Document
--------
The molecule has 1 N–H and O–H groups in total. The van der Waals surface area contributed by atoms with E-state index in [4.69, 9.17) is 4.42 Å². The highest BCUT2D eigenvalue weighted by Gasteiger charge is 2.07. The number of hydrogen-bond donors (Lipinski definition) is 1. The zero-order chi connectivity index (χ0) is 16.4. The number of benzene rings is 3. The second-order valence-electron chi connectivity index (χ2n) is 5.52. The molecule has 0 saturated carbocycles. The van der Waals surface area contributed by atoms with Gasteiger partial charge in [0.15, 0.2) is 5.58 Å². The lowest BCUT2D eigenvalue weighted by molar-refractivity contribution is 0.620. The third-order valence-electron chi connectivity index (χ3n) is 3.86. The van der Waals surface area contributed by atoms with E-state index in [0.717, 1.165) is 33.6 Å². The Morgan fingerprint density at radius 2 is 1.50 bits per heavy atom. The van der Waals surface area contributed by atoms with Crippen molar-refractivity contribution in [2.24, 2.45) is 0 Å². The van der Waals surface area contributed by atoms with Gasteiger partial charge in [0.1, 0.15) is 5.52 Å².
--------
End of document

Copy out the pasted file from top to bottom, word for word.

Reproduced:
The molecule has 1 N–H and O–H groups in total. The van der Waals surface area contributed by atoms with E-state index in [4.69, 9.17) is 4.42 Å². The highest BCUT2D eigenvalue weighted by Gasteiger charge is 2.07. The number of hydrogen-bond donors (Lipinski definition) is 1. The zero-order chi connectivity index (χ0) is 16.4. The number of benzene rings is 3. The second-order valence-electron chi connectivity index (χ2n) is 5.52. The molecule has 0 saturated carbocycles. The van der Waals surface area contributed by atoms with Gasteiger partial charge in [0.15, 0.2) is 5.58 Å². The lowest BCUT2D eigenvalue weighted by molar-refractivity contribution is 0.620. The third-order valence-electron chi connectivity index (χ3n) is 3.86. The van der Waals surface area contributed by atoms with E-state index in [0.717, 1.165) is 33.6 Å². The Morgan fingerprint density at radius 2 is 1.50 bits per heavy atom. The van der Waals surface area contributed by atoms with Crippen molar-refractivity contribution in [2.24, 2.45) is 0 Å². The van der Waals surface area contributed by atoms with Gasteiger partial charge in [0.1, 0.15) is 5.52 Å².